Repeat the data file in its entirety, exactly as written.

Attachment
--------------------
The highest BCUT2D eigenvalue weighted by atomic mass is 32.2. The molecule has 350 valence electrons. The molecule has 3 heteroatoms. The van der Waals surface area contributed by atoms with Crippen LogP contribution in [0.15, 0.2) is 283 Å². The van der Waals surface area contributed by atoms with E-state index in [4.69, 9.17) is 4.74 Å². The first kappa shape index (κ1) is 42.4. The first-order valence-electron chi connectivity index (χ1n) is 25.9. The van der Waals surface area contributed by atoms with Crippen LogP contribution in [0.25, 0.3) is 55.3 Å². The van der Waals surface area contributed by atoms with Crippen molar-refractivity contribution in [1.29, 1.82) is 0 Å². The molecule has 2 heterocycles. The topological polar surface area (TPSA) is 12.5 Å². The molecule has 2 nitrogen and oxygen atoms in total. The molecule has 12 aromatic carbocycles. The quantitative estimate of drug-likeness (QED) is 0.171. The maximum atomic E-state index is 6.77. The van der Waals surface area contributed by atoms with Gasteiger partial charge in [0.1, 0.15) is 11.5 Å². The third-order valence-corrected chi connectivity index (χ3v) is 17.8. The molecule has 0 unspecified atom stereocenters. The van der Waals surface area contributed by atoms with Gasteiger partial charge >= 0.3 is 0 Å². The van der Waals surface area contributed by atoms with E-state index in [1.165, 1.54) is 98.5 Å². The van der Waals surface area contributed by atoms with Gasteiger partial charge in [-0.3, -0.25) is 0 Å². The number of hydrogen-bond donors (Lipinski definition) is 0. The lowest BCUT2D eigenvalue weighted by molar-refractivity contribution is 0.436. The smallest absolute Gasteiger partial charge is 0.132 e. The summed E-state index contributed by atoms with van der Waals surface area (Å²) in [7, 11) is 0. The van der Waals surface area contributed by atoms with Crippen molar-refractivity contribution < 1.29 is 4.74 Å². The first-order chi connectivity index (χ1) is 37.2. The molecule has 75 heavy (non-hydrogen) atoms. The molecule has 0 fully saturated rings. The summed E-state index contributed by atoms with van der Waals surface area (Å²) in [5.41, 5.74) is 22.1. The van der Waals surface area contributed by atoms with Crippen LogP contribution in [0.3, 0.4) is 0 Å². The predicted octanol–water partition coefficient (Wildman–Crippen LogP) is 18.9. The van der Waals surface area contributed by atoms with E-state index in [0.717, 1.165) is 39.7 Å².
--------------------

The highest BCUT2D eigenvalue weighted by atomic mass is 32.2. The molecule has 350 valence electrons. The molecule has 3 heteroatoms. The van der Waals surface area contributed by atoms with Crippen LogP contribution in [0.15, 0.2) is 283 Å². The van der Waals surface area contributed by atoms with E-state index in [4.69, 9.17) is 4.74 Å². The first kappa shape index (κ1) is 42.4. The first-order valence-electron chi connectivity index (χ1n) is 25.9. The van der Waals surface area contributed by atoms with Crippen LogP contribution in [0.25, 0.3) is 55.3 Å². The van der Waals surface area contributed by atoms with Crippen molar-refractivity contribution in [1.29, 1.82) is 0 Å². The molecule has 2 heterocycles. The topological polar surface area (TPSA) is 12.5 Å². The molecule has 2 nitrogen and oxygen atoms in total. The molecule has 12 aromatic carbocycles. The quantitative estimate of drug-likeness (QED) is 0.171. The maximum atomic E-state index is 6.77. The van der Waals surface area contributed by atoms with Gasteiger partial charge in [0.1, 0.15) is 11.5 Å². The third-order valence-corrected chi connectivity index (χ3v) is 17.8. The molecule has 0 unspecified atom stereocenters. The van der Waals surface area contributed by atoms with Gasteiger partial charge >= 0.3 is 0 Å². The van der Waals surface area contributed by atoms with E-state index in [1.165, 1.54) is 98.5 Å². The van der Waals surface area contributed by atoms with Gasteiger partial charge in [-0.3, -0.25) is 0 Å². The number of hydrogen-bond donors (Lipinski definition) is 0. The lowest BCUT2D eigenvalue weighted by molar-refractivity contribution is 0.436. The smallest absolute Gasteiger partial charge is 0.132 e. The summed E-state index contributed by atoms with van der Waals surface area (Å²) in [7, 11) is 0. The van der Waals surface area contributed by atoms with Crippen molar-refractivity contribution < 1.29 is 4.74 Å². The first-order chi connectivity index (χ1) is 37.2. The molecule has 75 heavy (non-hydrogen) atoms. The molecule has 0 fully saturated rings. The summed E-state index contributed by atoms with van der Waals surface area (Å²) in [5.41, 5.74) is 22.1. The van der Waals surface area contributed by atoms with Crippen LogP contribution in [0.3, 0.4) is 0 Å². The predicted octanol–water partition coefficient (Wildman–Crippen LogP) is 18.9. The van der Waals surface area contributed by atoms with E-state index in [0.717, 1.165) is 39.7 Å².